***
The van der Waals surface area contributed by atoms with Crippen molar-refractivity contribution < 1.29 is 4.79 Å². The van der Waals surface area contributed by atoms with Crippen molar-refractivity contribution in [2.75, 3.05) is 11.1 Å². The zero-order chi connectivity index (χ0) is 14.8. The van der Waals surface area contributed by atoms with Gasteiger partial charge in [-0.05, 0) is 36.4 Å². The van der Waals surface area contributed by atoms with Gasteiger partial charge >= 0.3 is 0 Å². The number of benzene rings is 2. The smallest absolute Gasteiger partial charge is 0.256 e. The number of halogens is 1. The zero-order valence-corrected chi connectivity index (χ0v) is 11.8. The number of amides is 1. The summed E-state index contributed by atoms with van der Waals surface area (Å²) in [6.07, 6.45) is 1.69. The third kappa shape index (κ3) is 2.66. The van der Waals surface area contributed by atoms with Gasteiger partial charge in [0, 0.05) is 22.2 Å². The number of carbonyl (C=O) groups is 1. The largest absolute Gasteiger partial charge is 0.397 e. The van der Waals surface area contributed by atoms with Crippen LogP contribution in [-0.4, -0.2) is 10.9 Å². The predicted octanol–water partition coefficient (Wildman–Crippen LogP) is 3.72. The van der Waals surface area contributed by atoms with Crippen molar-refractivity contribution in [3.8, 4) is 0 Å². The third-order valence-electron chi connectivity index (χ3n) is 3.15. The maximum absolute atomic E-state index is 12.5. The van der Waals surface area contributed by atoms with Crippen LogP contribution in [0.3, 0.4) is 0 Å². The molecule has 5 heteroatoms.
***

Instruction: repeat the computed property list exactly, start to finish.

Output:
The van der Waals surface area contributed by atoms with Crippen molar-refractivity contribution < 1.29 is 4.79 Å². The van der Waals surface area contributed by atoms with Crippen molar-refractivity contribution in [2.75, 3.05) is 11.1 Å². The zero-order chi connectivity index (χ0) is 14.8. The van der Waals surface area contributed by atoms with Gasteiger partial charge in [-0.05, 0) is 36.4 Å². The van der Waals surface area contributed by atoms with Gasteiger partial charge >= 0.3 is 0 Å². The number of benzene rings is 2. The smallest absolute Gasteiger partial charge is 0.256 e. The number of halogens is 1. The zero-order valence-corrected chi connectivity index (χ0v) is 11.8. The number of amides is 1. The summed E-state index contributed by atoms with van der Waals surface area (Å²) in [6.07, 6.45) is 1.69. The third kappa shape index (κ3) is 2.66. The van der Waals surface area contributed by atoms with Gasteiger partial charge in [0, 0.05) is 22.2 Å². The number of carbonyl (C=O) groups is 1. The largest absolute Gasteiger partial charge is 0.397 e. The van der Waals surface area contributed by atoms with Crippen LogP contribution in [-0.4, -0.2) is 10.9 Å². The predicted octanol–water partition coefficient (Wildman–Crippen LogP) is 3.72. The van der Waals surface area contributed by atoms with Crippen molar-refractivity contribution in [3.8, 4) is 0 Å². The third-order valence-electron chi connectivity index (χ3n) is 3.15. The maximum absolute atomic E-state index is 12.5. The van der Waals surface area contributed by atoms with Crippen LogP contribution in [0.3, 0.4) is 0 Å². The molecule has 5 heteroatoms.